Okay. So in this “eternity,” time’s a zero-dimensional point. There’s no past nor present nor future. It’s all now—all an eternal present instant to whoever’s in there. God lives in there; it’s where heaven’s located. (Somehow there’s music, which is entirely based on time, in heaven regardless. Sorry; had to digress to point out the logical inconsistency. Back to it.)

God decided to step outside this zero-dimensional point, enter our one-dimensional timeline, and become human. This’d be Jesus. But when Jesus (and we) look back at “eternity”… it’s not vacant. Because God’s still in there. He’s always in there. There’s no timeline, and no stretch in this timeline where God stepped out of it. It’s a zero-dimensional point, remember?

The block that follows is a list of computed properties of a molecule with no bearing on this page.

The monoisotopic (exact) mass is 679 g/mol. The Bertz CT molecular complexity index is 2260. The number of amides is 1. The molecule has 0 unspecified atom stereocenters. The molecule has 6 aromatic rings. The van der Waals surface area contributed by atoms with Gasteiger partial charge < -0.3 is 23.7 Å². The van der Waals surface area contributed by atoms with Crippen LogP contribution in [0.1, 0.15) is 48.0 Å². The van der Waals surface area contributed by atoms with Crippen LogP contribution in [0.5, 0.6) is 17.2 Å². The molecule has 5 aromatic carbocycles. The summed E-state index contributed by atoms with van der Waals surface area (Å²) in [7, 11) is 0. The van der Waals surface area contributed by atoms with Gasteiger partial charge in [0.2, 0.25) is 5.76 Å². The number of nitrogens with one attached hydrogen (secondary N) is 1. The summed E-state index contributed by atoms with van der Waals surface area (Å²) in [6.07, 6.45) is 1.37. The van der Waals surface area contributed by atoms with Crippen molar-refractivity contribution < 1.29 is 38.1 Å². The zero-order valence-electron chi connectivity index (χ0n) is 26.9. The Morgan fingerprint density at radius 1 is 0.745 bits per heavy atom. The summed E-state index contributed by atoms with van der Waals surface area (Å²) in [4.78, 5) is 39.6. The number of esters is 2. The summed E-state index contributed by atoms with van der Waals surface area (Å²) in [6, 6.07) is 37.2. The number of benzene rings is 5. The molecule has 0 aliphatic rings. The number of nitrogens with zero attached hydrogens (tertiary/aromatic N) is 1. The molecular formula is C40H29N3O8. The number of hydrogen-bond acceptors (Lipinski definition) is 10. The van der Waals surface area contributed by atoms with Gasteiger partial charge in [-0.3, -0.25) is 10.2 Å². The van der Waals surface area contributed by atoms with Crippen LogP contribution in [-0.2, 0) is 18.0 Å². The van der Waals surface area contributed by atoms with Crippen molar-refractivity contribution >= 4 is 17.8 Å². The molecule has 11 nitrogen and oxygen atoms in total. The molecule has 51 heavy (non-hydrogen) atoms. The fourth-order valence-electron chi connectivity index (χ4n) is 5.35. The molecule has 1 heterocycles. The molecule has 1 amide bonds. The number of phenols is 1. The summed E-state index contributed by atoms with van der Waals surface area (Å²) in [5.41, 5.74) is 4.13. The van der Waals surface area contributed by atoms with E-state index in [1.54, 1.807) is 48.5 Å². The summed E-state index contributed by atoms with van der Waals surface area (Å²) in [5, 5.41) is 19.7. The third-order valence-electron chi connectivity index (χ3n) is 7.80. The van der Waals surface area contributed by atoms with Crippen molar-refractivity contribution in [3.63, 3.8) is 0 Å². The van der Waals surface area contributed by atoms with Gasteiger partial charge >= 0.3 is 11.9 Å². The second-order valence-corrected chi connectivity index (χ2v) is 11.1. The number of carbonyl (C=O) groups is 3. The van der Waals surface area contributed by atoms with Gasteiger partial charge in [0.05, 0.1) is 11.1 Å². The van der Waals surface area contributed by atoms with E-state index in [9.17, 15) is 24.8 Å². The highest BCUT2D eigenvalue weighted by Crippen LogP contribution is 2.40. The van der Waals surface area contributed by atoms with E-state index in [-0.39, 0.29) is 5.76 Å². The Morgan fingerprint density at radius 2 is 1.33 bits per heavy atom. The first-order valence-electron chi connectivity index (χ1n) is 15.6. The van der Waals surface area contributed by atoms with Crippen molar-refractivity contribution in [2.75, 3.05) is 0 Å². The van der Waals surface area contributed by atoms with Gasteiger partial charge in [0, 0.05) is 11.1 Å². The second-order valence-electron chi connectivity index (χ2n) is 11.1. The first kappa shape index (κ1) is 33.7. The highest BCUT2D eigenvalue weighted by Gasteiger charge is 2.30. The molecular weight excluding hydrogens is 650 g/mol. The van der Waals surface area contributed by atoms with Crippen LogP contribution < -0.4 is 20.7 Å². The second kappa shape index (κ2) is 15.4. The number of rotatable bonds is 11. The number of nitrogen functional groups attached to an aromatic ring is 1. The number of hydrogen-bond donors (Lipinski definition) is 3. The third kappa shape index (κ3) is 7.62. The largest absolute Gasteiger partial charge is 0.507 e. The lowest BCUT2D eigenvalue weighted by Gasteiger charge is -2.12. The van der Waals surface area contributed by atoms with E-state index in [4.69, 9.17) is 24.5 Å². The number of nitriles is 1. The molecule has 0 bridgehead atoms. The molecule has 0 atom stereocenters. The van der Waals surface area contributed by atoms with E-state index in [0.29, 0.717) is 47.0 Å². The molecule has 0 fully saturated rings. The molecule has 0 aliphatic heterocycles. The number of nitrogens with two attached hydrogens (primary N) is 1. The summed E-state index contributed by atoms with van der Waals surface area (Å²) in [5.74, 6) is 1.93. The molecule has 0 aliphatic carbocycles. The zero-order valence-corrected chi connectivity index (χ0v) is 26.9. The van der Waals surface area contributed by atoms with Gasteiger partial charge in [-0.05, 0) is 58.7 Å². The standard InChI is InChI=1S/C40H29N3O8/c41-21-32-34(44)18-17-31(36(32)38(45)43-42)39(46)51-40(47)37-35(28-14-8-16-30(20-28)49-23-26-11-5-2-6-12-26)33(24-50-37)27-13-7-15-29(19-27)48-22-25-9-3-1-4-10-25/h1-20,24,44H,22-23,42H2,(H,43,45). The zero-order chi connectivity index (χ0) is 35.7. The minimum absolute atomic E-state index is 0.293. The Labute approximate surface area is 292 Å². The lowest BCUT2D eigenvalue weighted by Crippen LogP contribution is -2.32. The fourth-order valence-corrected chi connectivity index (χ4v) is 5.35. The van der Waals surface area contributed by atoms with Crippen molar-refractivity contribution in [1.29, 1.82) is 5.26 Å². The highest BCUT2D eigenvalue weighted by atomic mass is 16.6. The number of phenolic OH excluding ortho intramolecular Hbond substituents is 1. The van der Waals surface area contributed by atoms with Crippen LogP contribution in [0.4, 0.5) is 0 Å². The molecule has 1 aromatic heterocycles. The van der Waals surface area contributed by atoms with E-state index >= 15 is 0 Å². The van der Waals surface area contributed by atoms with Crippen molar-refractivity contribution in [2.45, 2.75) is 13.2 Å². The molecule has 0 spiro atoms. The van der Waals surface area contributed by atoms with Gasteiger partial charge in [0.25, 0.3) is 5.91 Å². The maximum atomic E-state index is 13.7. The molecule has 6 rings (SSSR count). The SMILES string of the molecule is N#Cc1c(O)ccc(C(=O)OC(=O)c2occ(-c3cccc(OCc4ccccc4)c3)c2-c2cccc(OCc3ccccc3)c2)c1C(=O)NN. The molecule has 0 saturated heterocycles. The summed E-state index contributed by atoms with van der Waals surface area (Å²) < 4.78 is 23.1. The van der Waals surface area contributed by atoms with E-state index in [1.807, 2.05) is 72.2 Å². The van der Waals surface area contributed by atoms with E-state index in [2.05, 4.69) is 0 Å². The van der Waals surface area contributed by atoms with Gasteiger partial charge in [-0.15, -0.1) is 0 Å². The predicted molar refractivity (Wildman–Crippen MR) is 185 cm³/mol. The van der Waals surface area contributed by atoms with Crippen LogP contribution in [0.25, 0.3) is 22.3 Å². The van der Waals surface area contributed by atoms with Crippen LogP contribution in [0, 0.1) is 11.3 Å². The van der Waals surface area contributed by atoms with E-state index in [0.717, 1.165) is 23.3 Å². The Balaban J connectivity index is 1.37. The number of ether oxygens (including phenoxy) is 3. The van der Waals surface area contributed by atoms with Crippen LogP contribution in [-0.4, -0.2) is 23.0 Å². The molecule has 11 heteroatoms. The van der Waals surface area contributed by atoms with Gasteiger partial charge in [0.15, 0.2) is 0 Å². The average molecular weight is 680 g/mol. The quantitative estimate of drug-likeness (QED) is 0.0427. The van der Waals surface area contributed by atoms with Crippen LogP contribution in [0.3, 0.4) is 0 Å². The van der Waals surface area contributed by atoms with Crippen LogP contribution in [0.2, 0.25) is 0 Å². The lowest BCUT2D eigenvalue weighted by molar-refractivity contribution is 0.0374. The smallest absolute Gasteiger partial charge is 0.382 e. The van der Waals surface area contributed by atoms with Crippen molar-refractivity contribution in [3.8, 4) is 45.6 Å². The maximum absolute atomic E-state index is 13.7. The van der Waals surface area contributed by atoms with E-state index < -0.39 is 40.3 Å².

It’s like Doc Brown and his overlapping timelines. Looks like God’s in two places at once, but that’s an illusion, based on our lack of understanding about “eternity.” That is, unless we’re clever enough to figure it out—and modalists figure they’re just that clever.

Anyway, that’s why Jesus always had a Father to pray to: The Father was still, and is always still, back in “eternity.” But there never were two persons; just one person with a bendy timeline.

Same deal with the Holy Spirit: Whenever God steps out of “eternity” in the present day to do stuff—and doesn’t do it in Jesus’s human body—that’d be the Holy Spirit. And sometimes the Spirit overlapped Jesus’s timeline. But God wasn’t really in three places at once; it only looks it.

So this time-travel explanation is the most common way I’ve heard modalists explain the trinity. I don’t know who invented it, but it’s pretty clever. It’s rubbish, but it’s clever rubbish.